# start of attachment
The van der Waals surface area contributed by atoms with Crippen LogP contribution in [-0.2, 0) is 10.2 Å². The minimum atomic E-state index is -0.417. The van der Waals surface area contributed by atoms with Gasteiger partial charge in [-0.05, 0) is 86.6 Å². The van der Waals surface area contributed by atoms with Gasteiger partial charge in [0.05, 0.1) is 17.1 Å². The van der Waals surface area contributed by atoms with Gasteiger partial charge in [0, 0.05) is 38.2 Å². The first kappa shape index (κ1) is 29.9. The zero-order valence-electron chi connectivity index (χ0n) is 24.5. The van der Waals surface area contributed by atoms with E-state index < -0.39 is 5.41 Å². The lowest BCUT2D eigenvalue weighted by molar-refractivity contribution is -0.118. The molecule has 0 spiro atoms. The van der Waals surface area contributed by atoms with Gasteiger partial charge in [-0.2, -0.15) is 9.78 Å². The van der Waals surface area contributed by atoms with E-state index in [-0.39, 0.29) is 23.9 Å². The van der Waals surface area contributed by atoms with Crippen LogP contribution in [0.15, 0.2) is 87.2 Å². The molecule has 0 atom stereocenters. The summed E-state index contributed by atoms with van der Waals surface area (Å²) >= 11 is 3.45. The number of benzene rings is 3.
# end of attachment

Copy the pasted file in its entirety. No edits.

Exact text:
The van der Waals surface area contributed by atoms with Crippen LogP contribution in [-0.2, 0) is 10.2 Å². The minimum atomic E-state index is -0.417. The van der Waals surface area contributed by atoms with Gasteiger partial charge in [-0.05, 0) is 86.6 Å². The van der Waals surface area contributed by atoms with Gasteiger partial charge in [0.05, 0.1) is 17.1 Å². The van der Waals surface area contributed by atoms with Gasteiger partial charge in [0, 0.05) is 38.2 Å². The first kappa shape index (κ1) is 29.9. The zero-order valence-electron chi connectivity index (χ0n) is 24.5. The van der Waals surface area contributed by atoms with E-state index < -0.39 is 5.41 Å². The lowest BCUT2D eigenvalue weighted by molar-refractivity contribution is -0.118. The molecule has 0 spiro atoms. The van der Waals surface area contributed by atoms with Gasteiger partial charge in [-0.2, -0.15) is 9.78 Å². The van der Waals surface area contributed by atoms with E-state index in [-0.39, 0.29) is 23.9 Å². The van der Waals surface area contributed by atoms with Crippen LogP contribution in [0.15, 0.2) is 87.2 Å². The molecule has 0 atom stereocenters. The summed E-state index contributed by atoms with van der Waals surface area (Å²) >= 11 is 3.45. The number of benzene rings is 3.